So she can abandon the IMF and play the victim card or she can admit she's been lying and suffer the consequences. On past form it's pretty obvious what choice she will make.

CFKs strategy seems to be to kick things down the road as much as possible. I'd be stunned if she tried to stand for president again as this will all come home to roost before the end of the next presidency.

Her best bet is to kick as much down the road past the end of this one and then blame it all on the new incumbent.......unless there's something in the background so dire that she needs to retain the presidency to keep it quiet.
5 reality check (#) Feb 02nd, 2013 - 12:01 am Report abuse
KFC does not worry about the IMF and with indecision like this. why should she?
6 Shed-time (#) Feb 02nd, 2013 - 12:03 am Report abuse
This was sort of like kicking the can down the street with a red card in your hand. Without fully understanding the repercussions of this, I'm unable to say more.

It's clearly more than enough to get her to put up some smokescreen about the Falklands though.
7 reality check (#) Feb 02nd, 2013 - 12:14 am Report abuse

That's the point, there are no repercussions. Well at a good guess, at least not until. September 2014 0r even in to 2015?

It's like playing a footie match with a Ref that keeps saying. “Do that again and I'll send you off.”

The more he says it. the more you know he's not going to do it.

Sorry about the anology, what with the so called red card and all.
8 yankeeboy (#) Feb 02nd, 2013 - 12:39 am Report abuse
The IMF is adhering to their charter, as I have said many times this is the beginning of an 18 month process to removal with 6 month intervals each more severe than the last.
This is serious business.
Argentina is on it's way out of the Worlds financial market.
9 MrKane (#) Feb 02nd, 2013 - 01:52 am Report abuse
Suck it up IMF. We don't want you here.
10 Nostrolldamus the 8th (#) Feb 02nd, 2013 - 02:06 am Report abuse
You mad IMF? You mad World Bank??

Hahahaha. Bubye.

UN your next.
11 reality check (#) Feb 02nd, 2013 - 02:27 am Report abuse
Please remember to settle your bar bill and hand your passes into security on the way out.

As of tomorrrow you are responsibble for your own NYPD parking tickets.
12 Nostrolldamus the 8th (#) Feb 02nd, 2013 - 02:59 am Report abuse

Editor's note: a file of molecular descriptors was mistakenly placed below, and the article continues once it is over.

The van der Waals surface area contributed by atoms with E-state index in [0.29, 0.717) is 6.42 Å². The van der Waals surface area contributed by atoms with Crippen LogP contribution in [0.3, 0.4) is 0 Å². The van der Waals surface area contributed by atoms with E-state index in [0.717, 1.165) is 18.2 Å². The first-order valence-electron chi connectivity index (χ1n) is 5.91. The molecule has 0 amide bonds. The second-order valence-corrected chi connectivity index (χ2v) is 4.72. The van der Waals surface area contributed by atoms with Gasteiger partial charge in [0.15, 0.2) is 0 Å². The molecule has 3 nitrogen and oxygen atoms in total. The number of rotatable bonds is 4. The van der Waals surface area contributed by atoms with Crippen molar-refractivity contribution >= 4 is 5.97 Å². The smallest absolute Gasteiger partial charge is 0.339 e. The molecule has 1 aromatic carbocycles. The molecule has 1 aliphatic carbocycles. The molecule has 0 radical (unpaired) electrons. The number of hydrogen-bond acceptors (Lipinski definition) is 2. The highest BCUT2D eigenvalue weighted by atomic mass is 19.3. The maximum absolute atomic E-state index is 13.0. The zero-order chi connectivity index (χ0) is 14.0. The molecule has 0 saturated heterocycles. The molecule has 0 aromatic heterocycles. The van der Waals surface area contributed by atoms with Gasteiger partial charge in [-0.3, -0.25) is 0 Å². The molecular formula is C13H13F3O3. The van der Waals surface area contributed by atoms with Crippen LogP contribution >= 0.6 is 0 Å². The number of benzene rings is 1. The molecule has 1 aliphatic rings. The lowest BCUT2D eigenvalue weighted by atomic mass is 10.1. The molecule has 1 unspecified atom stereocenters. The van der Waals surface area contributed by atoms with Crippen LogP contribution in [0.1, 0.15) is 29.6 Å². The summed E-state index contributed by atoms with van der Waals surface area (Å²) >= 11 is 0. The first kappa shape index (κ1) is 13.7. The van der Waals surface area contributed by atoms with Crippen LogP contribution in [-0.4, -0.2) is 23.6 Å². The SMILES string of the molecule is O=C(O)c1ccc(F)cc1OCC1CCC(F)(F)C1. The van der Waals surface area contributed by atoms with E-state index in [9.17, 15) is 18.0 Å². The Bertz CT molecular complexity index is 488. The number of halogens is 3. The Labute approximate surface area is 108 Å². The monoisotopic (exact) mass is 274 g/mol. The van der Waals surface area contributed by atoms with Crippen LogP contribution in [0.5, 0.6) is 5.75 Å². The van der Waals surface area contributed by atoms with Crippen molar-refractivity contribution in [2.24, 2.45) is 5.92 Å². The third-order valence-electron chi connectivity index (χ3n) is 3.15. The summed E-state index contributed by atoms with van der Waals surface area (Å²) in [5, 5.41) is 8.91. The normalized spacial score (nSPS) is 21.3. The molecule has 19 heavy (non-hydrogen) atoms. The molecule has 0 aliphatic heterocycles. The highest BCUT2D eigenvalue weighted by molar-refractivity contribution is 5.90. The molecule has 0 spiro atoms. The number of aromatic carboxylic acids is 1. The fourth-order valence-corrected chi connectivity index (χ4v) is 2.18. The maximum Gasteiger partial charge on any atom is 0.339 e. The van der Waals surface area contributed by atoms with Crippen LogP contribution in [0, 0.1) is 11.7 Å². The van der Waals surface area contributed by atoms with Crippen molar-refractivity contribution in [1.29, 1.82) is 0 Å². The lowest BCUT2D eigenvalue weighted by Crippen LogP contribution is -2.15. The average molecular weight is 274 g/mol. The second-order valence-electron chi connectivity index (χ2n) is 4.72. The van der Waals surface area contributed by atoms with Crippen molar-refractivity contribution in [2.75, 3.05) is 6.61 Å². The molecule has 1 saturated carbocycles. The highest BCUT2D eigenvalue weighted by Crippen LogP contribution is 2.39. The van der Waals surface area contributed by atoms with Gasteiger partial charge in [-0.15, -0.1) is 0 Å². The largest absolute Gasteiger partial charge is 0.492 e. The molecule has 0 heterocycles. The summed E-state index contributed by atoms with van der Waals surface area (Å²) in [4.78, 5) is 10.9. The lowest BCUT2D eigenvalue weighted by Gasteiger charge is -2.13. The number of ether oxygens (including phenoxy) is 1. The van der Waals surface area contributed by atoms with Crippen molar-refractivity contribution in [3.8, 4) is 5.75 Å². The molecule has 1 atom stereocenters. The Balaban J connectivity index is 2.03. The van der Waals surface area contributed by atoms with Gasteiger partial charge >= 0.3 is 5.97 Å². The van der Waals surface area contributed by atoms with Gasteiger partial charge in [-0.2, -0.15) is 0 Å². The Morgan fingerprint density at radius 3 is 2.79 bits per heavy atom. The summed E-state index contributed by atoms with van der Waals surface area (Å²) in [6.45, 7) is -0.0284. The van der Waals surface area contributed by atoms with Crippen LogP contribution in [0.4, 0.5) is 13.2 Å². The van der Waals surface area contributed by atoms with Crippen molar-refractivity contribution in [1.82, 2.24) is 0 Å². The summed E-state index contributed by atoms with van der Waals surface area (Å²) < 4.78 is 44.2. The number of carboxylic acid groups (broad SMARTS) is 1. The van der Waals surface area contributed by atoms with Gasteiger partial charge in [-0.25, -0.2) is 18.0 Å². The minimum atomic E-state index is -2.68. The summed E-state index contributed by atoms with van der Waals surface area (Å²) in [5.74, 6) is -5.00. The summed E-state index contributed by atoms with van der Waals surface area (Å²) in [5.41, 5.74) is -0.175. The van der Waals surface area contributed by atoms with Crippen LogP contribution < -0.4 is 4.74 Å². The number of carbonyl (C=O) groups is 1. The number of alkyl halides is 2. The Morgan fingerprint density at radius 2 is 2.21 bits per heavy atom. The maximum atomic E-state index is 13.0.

The bar had awful cheap drinks, and horrendous service. Ain't paying.
13 JoseAngeldeMonterrey (#) Feb 02nd, 2013 - 03:53 am Report abuse
The Argentinian government is doctoring inflation and economic data, the IMF has said what everyone else knew all the time. The Argentinian people will suffer the consequences of this irresponsible behavior from their President. The economy is build on trust, credibility, you take that away, and it collapses.
14 DanyBerger (#) Feb 02nd, 2013 - 05:44 am Report abuse
Why to wait to September when this if you can resolve it tomorrow morning?

Please, please, please... Expulse Argentina from IMF right now Argentina will save 4bn dollars that only serves to fed these good for nothing pseudo economists.

Then lets get out of the EU too...

Oh! Wait a minute argies! none want to end a pariah am I right?

So forget the last statement because only Brits will be in that list.

Viva Pinochio
15 mastershakejb (#) Feb 02nd, 2013 - 06:04 am Report abuse
lol SOOO hard @ Argentina!!!! Thanks for the comedy, argies!
They should replace Argentina with Chile for the G20. Chile's awesome. I'm not really such a fan of Colombia, so many hookers and cocaine, poverty, and filth. Not that the whole country is like that......but a lot of it is. Chile's a jewel though!
16 Ayayay (#) Feb 02nd, 2013 - 06:12 am Report abuse
So Cuba & Argentina are together finally (leaving IMF). I think they'll like each other's company
17 Shed-time (#) Feb 02nd, 2013 - 09:23 am Report abuse
Watching DanyBerger, Raul and Nostrol (Tobias) commenting is like watching a fish a caught fish gasping for air on the fisherman's boat.

The Argentines are struggling. Their commenters are struggling. Their politicians are struggling.

... and this Ferkshow has only just started.
18 toxictaxitrader2 (#) Feb 02nd, 2013 - 09:39 am Report abuse
How are the mighty fallen!
1925 Argentina richest country in South America,2025? poorest country in South America?
What happened?devastating natural disasters? foreign wars that depleted the treasury? NO! all caused by idiotic divisive politics,, coups ,etc.